Sights to See Between Sikkim and Nepal

Sights to See Between Sikkim and Nepal - Grace Fox

My, oh my, what a day this was! It began in India when we woke up at 4:00 a.m. and ended nearly 20 hours later in Kathmandu, Nepal.

Scary, narrow roads

My, oh my, what a day this was! It began in India when we woke up at 4:00 a.m. and ended nearly 20 hours later in Kathmandu, Nepal. In between, we spent six hours driving in a Jeep again. ‘Round and ‘round those hairpin curves we drove while dodging buses, overloaded taxis, and wild monkeys. Only once did I think we were going to die (no fooling!).

A bus approached from the front when the road was extremely narrow and there was a drop-off of several hundred feet on our side. We were so close to the edge that I instinctively covered my head and laid low in the back seat. The adrenalin did a rush!

Breathtaking scenery

The scenery was breathtaking – tiered hillsides containing corn and rice plants; white water rapids on fast-flowing rivers; a massive concrete British-built bridge leading to Bhutan; teeny houses made of straws mats and grass roofs. Also enroute we saw an enormous engineering university and an even bigger hydro-electric power project – proof of Sikkim’s progressive forward movement.

Sikkim is heavily forested, but not so with other areas of India. Once out of the mountains, we traveled across plains where the scenery reminded me of photos in a National Geographic magazine. The area was alive with motion, like ants on an anthill. People were everywhere.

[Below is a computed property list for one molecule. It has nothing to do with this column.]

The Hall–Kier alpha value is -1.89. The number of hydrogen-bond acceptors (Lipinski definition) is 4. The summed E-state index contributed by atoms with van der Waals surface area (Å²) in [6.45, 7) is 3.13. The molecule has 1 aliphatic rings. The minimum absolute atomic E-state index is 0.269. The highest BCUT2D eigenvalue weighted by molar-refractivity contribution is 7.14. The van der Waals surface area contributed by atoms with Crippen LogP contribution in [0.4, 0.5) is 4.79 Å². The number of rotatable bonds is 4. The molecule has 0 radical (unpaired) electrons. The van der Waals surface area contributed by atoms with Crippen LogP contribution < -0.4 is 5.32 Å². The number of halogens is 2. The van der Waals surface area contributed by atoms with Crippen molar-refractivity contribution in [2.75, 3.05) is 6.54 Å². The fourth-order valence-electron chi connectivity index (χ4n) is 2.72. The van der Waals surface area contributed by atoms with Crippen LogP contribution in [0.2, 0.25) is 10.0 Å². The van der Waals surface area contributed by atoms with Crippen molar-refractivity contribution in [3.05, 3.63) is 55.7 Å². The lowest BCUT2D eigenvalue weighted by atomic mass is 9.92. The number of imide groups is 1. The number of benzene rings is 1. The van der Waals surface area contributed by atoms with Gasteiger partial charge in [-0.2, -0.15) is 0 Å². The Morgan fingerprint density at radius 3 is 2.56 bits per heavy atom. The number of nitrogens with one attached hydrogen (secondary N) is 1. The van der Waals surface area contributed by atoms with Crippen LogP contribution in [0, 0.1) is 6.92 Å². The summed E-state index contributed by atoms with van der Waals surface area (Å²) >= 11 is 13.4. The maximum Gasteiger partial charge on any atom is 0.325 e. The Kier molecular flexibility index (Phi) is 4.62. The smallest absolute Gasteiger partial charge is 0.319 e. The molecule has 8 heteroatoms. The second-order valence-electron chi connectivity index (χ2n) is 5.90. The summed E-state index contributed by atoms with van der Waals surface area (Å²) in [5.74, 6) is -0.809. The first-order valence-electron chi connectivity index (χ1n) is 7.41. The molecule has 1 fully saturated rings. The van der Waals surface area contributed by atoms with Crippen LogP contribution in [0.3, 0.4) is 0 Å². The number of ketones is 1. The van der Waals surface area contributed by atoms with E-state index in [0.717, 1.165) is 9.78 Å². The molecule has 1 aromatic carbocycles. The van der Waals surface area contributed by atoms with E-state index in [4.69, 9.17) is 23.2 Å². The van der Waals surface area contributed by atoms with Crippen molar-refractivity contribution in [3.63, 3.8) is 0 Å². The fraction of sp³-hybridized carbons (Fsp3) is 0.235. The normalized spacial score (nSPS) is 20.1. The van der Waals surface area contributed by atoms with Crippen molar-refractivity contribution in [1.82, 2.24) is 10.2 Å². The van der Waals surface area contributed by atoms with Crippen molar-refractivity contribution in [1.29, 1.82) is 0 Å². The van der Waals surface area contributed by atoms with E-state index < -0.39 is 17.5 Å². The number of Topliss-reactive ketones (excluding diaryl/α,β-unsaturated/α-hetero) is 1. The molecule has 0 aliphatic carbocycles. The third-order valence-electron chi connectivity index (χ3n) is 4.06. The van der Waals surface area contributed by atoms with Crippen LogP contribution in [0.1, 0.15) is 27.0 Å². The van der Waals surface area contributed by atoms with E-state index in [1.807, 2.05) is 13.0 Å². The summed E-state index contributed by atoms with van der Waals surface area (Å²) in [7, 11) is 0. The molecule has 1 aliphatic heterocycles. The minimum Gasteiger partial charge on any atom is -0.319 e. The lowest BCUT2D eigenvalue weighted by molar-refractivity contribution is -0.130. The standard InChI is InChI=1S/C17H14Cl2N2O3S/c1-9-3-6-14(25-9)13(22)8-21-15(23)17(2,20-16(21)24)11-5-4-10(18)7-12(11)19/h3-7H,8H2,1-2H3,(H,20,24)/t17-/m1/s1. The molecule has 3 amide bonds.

Beautiful people

Some sat in the shade, their eyes void of expression as they stared at nothing in particular. Others repaired bicycle tires. Some shaped raw wood into beautifully handcrafted bookshelves, tables and chairs. Others sold pineapples, bananas, oranges, and eggplant from wee wooden booths or from a blanket on the ground

I saw children picking up fresh cow and water buffalo manure and carrying it in straw baskets on their backs. Further down the road I saw a mother and two children shaping manure into patties and laying the heaps on a concrete bridge to dry. An old one-legged man on crutches hobbled at the road’s edge. A beggar with no hands cast a pleading look at passersby. A little girl, maybe five years old, carried a younger naked child whose skin was so dusty that she appeared grey in color.

It seems almost surreal that parts of the world can be so different. We, as North Americans, have mega surplus and still we often want more. “God forgive us for whining. Grant us contentment and hearts that see the world the way You see it.”

Know you are loved,


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